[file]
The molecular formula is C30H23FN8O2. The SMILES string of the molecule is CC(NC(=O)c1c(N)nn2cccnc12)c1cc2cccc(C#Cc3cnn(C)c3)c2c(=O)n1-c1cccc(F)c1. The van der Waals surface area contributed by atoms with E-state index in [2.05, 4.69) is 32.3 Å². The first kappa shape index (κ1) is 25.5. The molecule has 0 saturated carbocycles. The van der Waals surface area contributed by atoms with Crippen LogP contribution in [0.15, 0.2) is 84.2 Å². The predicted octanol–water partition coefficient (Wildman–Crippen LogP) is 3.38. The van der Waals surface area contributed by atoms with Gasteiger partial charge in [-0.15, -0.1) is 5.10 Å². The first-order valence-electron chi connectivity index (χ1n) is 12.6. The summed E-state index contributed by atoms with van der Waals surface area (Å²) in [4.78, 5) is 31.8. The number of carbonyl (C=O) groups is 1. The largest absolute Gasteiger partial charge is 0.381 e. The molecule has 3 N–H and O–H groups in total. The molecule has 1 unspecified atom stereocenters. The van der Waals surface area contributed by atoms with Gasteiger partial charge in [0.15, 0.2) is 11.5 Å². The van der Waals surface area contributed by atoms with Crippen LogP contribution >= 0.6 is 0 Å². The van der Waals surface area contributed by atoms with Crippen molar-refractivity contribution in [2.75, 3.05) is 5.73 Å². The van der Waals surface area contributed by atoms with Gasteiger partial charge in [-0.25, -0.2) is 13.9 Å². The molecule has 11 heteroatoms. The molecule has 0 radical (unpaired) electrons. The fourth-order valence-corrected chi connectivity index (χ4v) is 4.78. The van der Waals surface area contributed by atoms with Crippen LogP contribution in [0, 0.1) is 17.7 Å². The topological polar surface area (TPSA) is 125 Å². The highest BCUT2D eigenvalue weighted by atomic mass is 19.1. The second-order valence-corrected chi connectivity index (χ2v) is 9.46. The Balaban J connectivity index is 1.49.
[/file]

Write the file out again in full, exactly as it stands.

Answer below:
The molecular formula is C30H23FN8O2. The SMILES string of the molecule is CC(NC(=O)c1c(N)nn2cccnc12)c1cc2cccc(C#Cc3cnn(C)c3)c2c(=O)n1-c1cccc(F)c1. The van der Waals surface area contributed by atoms with E-state index in [2.05, 4.69) is 32.3 Å². The first kappa shape index (κ1) is 25.5. The molecule has 0 saturated carbocycles. The van der Waals surface area contributed by atoms with Crippen LogP contribution in [0.15, 0.2) is 84.2 Å². The predicted octanol–water partition coefficient (Wildman–Crippen LogP) is 3.38. The van der Waals surface area contributed by atoms with Gasteiger partial charge in [-0.15, -0.1) is 5.10 Å². The first-order valence-electron chi connectivity index (χ1n) is 12.6. The summed E-state index contributed by atoms with van der Waals surface area (Å²) in [4.78, 5) is 31.8. The number of carbonyl (C=O) groups is 1. The largest absolute Gasteiger partial charge is 0.381 e. The molecule has 3 N–H and O–H groups in total. The molecule has 1 unspecified atom stereocenters. The van der Waals surface area contributed by atoms with Gasteiger partial charge in [0.15, 0.2) is 11.5 Å². The van der Waals surface area contributed by atoms with Crippen LogP contribution >= 0.6 is 0 Å². The van der Waals surface area contributed by atoms with Crippen molar-refractivity contribution in [2.75, 3.05) is 5.73 Å². The van der Waals surface area contributed by atoms with Gasteiger partial charge in [-0.25, -0.2) is 13.9 Å². The molecule has 11 heteroatoms. The molecule has 0 radical (unpaired) electrons. The fourth-order valence-corrected chi connectivity index (χ4v) is 4.78. The van der Waals surface area contributed by atoms with Crippen LogP contribution in [0, 0.1) is 17.7 Å². The topological polar surface area (TPSA) is 125 Å². The highest BCUT2D eigenvalue weighted by atomic mass is 19.1. The second-order valence-corrected chi connectivity index (χ2v) is 9.46. The Balaban J connectivity index is 1.49.